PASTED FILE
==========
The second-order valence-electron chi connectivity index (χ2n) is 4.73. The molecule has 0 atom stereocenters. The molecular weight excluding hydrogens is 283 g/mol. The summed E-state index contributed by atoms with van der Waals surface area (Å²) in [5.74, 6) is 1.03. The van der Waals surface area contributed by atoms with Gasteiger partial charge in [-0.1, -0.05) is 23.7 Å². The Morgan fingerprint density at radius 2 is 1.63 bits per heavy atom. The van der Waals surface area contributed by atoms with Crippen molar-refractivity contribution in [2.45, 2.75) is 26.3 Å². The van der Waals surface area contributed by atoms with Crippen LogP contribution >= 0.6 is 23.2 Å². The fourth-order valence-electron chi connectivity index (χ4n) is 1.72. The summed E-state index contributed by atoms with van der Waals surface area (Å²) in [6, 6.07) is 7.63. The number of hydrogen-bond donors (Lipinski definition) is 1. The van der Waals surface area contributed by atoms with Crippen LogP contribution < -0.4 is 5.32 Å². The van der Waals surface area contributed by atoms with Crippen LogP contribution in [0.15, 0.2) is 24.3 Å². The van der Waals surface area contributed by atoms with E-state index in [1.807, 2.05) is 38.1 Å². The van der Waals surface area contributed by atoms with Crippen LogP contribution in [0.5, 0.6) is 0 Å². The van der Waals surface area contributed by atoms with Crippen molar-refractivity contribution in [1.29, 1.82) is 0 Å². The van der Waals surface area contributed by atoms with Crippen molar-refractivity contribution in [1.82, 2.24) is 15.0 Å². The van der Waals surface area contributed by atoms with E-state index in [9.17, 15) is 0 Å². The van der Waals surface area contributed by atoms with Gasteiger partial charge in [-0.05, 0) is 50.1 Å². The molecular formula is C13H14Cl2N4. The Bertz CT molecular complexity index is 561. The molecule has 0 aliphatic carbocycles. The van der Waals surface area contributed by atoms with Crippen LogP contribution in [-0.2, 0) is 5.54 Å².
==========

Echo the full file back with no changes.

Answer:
The second-order valence-electron chi connectivity index (χ2n) is 4.73. The molecule has 0 atom stereocenters. The molecular weight excluding hydrogens is 283 g/mol. The summed E-state index contributed by atoms with van der Waals surface area (Å²) in [5.74, 6) is 1.03. The van der Waals surface area contributed by atoms with Gasteiger partial charge in [-0.1, -0.05) is 23.7 Å². The Morgan fingerprint density at radius 2 is 1.63 bits per heavy atom. The van der Waals surface area contributed by atoms with Crippen molar-refractivity contribution in [2.45, 2.75) is 26.3 Å². The van der Waals surface area contributed by atoms with Crippen LogP contribution >= 0.6 is 23.2 Å². The fourth-order valence-electron chi connectivity index (χ4n) is 1.72. The summed E-state index contributed by atoms with van der Waals surface area (Å²) in [6, 6.07) is 7.63. The number of hydrogen-bond donors (Lipinski definition) is 1. The van der Waals surface area contributed by atoms with Crippen LogP contribution < -0.4 is 5.32 Å². The van der Waals surface area contributed by atoms with Crippen LogP contribution in [0.15, 0.2) is 24.3 Å². The van der Waals surface area contributed by atoms with E-state index in [1.807, 2.05) is 38.1 Å². The van der Waals surface area contributed by atoms with Crippen LogP contribution in [0.5, 0.6) is 0 Å². The van der Waals surface area contributed by atoms with Crippen molar-refractivity contribution in [1.29, 1.82) is 0 Å². The van der Waals surface area contributed by atoms with Crippen molar-refractivity contribution in [1.82, 2.24) is 15.0 Å². The van der Waals surface area contributed by atoms with E-state index in [9.17, 15) is 0 Å². The van der Waals surface area contributed by atoms with Gasteiger partial charge in [-0.05, 0) is 50.1 Å². The molecular formula is C13H14Cl2N4. The Bertz CT molecular complexity index is 561. The molecule has 0 aliphatic carbocycles. The van der Waals surface area contributed by atoms with Crippen LogP contribution in [-0.2, 0) is 5.54 Å².